Visual Studio 2005 – Extensibility Test Specifications


Test Specification for VS Extensibility


 


Have you ever wondered what we test on VSIP & Extensibility features in the VS QA team when we release Community Tech Previews?  We run a small number of automated tests on most of our features against each new build of VS & VSIP. If the results from tests are good, we declare the build usable, Self-host, for further testing/usage.  We call this subset of tests our Acceptance tests or Nightlies.  They basically verify build quality.  This is the same set of tests we run when we release Community Tech Previews.  We have many more automated and manual tests that are run on an ongoing basis during the product cycle.  We would like to share this set of our Acceptance tests with our customers and would like to hear your thoughts.  Is this too much testing, is it good test coverage, do you see a big hole in a most commonly used feature area?  Any other feedback you would like us to evaluate and incorporate?  Is this useful information if you also had the results of these included when we post the Community Tech Previews?


 


Extensibility consists of 2 major parts, features that ships in the VS Box(namely add-ins, macros, policy, object model) and features/tools that ships in VSIP.  Note, there are many other QA teams doing testing in other feature areas, what we present below is what is applicable to the Extensibility user community. 


 


VS


 



Add-Ins


Walk through the VS Add-in wizard for all lanugages supported, verify add-in builds


Verify add-in loads successfully


Verify unload of add-in from the Add-in manager works


Removing of .add-in file (new xml registration for add-ins) updates the add-in manager and does not show the add-in.


Verify the add-in manager respects the Tools options setting for add-in “Allow Add-in Components to load”


Verify add-in with wizard option to create a Tools menu item works.


Walk through the Shared Add-in wizard for all languages supported, verify add-in builds.


 


 


Macros


View the Macro Explorer, verify default Macro project created


Verify Can add a new module and a new macro to the MyMacros project, can run the macro


Verify creation of a new Macro project and unloading of the same.


Recording of a set of actions in the VS Editor, Stop recording, verify the code emitted,


Playback of macro above results in expected behavior


Record of new VB project creation, stop recording, verify code emitted.  Record a new macro to  unload the VB project.  Verify Temporary macro code previously emitted is overwritten.  Verify new temporary macro runs as expected.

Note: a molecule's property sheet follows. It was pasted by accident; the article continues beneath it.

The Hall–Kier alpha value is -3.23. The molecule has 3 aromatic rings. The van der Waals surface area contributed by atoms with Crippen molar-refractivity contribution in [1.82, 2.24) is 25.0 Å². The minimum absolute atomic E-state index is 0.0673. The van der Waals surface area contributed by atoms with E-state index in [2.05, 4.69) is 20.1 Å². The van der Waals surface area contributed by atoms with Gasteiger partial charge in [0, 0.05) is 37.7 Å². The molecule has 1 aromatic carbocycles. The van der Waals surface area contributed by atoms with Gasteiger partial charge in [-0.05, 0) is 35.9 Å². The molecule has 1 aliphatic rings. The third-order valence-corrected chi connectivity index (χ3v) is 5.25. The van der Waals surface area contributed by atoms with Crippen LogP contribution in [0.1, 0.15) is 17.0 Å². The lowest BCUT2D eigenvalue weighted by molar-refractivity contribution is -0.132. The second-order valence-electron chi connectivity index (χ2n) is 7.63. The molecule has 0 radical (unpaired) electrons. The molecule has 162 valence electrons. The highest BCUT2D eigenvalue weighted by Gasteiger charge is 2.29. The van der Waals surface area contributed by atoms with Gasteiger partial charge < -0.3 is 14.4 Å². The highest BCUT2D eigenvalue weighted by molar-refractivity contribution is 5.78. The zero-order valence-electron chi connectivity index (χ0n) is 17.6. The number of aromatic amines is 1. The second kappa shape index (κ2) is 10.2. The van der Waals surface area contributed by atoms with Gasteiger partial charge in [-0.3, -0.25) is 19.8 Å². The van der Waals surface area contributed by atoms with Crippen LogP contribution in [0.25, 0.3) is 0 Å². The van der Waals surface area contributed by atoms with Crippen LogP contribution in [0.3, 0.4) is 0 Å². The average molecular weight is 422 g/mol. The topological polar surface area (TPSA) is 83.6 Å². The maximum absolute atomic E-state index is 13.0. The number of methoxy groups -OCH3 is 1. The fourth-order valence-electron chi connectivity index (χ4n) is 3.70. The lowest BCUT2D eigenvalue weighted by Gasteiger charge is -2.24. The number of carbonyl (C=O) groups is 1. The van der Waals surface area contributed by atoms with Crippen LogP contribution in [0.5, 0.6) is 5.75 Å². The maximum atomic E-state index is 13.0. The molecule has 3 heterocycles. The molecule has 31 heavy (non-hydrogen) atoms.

Verify a new macro behaves like a VS menu command that can be invoked from the Command Window


Add a breakpoint to the macro in the Macros IDE, verify running the macro from Macro Explorer hits the breakpoint and then run to execution in debug mode


Macros with event handlers does disable events when user clicks on Disable event handlers.  Verify no event handlers from the Macro project are executed.


Macros with event handler, enabled for running event handlers does work correctly when a macro project with event handlers is loaded.  Verify events do fire.


Verify Tools options setting for Enabling/Disabling macros works as expected from the VS IDE macro explorer.


 



Policy


Verify a policy action file can be applied to different language projects


Verify can apply and remove policy action files to Solution folders and projects within the solution folder


Verify ElementSet Exclude works when System.Windows.Forms.dll reference is excluded. Apply this policy file to a Winform application, verify a warning is shown in the Errorlist window.  Apply the same policy file to a Console Application project, verify no warning is shown


Verify a policy file having Context links when applied shows the Contexts in the Dynamic Help window and Dynamic help window is updated when the policy file is removed.


verify can apply policy with reference for System.Windows.Forms.dll defined and excluded. Verify for a windows application a warning is shown in the error list,  verify with a console app you can add the reference and a warning shows up


Verify an errorneous policy file results in an error message and does not apply policy